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FORT LAUDERDALE, Florida — A federal jury Monday acquitted Raoul Weil, formerly the No. 3 executive at Swiss banking giant UBS AG, of charges that he conspired with wealthy Americans to hide $20 billion in secret accounts from the IRS. Weil had faced up to five years in prison and a $250,000 fine if he'd been convicted of conspiring to defraud the U.S. government.
"We're obviously pleased with the verdict. This was a case that should never have been brought," said Weil's attorney, Matthew Menchel. Prosecutors declined to comment. In the courtroom, Weil hugged his wife and lawyers, clenching both fists when the verdict was announced.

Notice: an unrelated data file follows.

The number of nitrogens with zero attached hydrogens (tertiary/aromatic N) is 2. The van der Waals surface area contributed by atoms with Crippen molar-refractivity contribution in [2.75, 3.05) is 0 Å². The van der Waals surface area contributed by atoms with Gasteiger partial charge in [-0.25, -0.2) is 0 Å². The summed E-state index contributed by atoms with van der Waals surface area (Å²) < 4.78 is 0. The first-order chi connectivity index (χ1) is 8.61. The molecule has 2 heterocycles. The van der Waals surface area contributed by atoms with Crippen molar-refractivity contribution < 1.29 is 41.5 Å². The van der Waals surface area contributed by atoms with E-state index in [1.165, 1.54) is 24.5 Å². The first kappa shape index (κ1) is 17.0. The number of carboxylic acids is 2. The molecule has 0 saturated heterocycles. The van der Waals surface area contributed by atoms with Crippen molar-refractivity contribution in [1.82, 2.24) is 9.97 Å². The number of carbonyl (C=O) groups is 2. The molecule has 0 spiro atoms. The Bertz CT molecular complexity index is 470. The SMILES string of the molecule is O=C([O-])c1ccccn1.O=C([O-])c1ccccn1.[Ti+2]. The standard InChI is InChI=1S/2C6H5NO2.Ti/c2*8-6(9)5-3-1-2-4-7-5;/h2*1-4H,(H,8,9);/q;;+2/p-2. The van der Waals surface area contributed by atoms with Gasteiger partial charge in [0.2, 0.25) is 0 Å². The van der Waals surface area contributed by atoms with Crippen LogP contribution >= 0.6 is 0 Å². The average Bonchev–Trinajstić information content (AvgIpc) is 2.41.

Weil was the highest-ranking Swiss banker prosecuted under an IRS and Justice Department crackdown on Americans' use of offshore accounts to dodge U.S. taxes. In 2009, UBS paid a $780 million U.S. fine and disclosed the names of thousands of U.S. account holders to the IRS, many of whom were later prosecuted.
— Associated Press